December 18, 2017

Should I Change My Horse’s Bit?

Should I Change My Horse’s Bit?

     This is a question I received last week. The client wanted to know if they needed a new bit for their horse. Since this customer was a boarding client and not in a lesson or training program, I hadn’t really paid much attention to how the horse worked. The question was asked in the barn aisle, so I couldn’t see the horse work either. The owner was not willing to pay for an evaluation so I was reduced to giving out some general information. The next time I saw them riding, the bid had been changed.  The owner stated that the horse went better with the new bit. Happy ending?  Maybe. Maybe not. I didn’t evaluate the horse either time, so I don’t really know for sure. I guess time will tell.

     So the question of the week is- Should you change your horse’s bit? There are several reasons it could be time for a change. The most common one is that the horse isn’t responding to the bit correctly. Sometimes the horse will be non-responsive. That might call for a change to a more “severe” bit. Sometimes the horse is over-responsive. That could mean they need a “milder” bit. Just remember that no bit is a “magic-bullet”. Often what a horse really needs is training, not a different bit. Or perhaps, the rider isn’t cueing the horse properly. But those are talks for another day.

     Another reason to change bits is due to horse show rules. Let’s say you ride western and compete with your horse. Your horse is great at western pleasure and the trail classes.  Western horse’s younger than 6 may be shown two-handed in a smooth snaffle bit, which is the bit most horses are started in. Once that same western horse is 6 years of age or older, they must be shown in a curb bit ridden with one hand on the reins. Therefore, when they turn six, it becomes necessary to change to a curb bit. A curb bit is generally more “severe” than a snaffle bit. If you want to continue showing western you have no choice in the matter. You must make the change in bit and be sure your horse is trained to handle it.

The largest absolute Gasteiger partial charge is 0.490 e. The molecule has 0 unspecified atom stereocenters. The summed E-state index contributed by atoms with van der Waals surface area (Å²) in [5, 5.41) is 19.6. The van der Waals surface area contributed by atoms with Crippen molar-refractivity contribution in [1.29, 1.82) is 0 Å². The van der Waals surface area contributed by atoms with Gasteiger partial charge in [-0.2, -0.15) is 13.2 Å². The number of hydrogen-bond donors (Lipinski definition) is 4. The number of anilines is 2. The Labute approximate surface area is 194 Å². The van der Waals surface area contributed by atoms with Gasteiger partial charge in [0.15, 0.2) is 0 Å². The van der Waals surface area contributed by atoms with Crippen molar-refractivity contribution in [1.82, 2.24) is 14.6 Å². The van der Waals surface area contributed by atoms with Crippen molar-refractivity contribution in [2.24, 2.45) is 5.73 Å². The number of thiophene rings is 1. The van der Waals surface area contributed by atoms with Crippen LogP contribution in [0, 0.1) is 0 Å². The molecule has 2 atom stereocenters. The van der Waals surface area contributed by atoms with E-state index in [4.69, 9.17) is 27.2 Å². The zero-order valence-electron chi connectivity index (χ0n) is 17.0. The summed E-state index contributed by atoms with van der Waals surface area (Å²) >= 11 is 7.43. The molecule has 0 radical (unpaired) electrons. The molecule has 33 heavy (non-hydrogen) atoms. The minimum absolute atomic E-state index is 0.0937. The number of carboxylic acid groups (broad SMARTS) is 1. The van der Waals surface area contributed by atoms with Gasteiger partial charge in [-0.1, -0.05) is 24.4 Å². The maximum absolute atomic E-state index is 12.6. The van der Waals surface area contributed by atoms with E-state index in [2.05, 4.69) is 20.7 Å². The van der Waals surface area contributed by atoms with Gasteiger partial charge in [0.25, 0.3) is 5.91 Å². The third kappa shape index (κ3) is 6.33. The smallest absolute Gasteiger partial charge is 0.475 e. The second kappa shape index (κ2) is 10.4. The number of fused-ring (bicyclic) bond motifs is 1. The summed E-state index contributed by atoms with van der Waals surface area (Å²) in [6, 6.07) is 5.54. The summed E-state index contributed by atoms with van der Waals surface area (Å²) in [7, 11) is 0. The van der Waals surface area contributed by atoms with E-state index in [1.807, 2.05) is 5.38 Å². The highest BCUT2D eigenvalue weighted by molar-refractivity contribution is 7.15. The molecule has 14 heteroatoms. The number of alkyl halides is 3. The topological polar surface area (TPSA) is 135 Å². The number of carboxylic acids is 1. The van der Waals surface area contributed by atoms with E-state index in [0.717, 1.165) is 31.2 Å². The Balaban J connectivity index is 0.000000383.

Today, I’m going to address the first scenario. How do you know your horse is in the wrong bit? An over-bitted horse will display some of the following signs when the reins are pulled. If the horse is over-bitted long enough, these signs will show up even without any rein pressure. (FYI- I have found more over-bitted than under-bitted horses during my years as a trainer.)  Here’s what to look for:

  1.  Over-flexing to the side or at the poll.
  2.  Refusing to move forward.
  3.  Head tossing.
  4.  Pulling on the bit.
  5.  Rearing.
  6.  Refusing to stop or give to the bit.
  7.  Chomping on the bit.

 The under-bitted horse will show some or all of these signs:

  1.  Not turning or bending when asked.
  2.  Pulling on the bit.
  3.  Head tossing
  4.  Nosing out
  5.  Refusing to stop.
  6.  Not giving to the bit.
  7.  Hanging on the bit or leaning on the riders hands.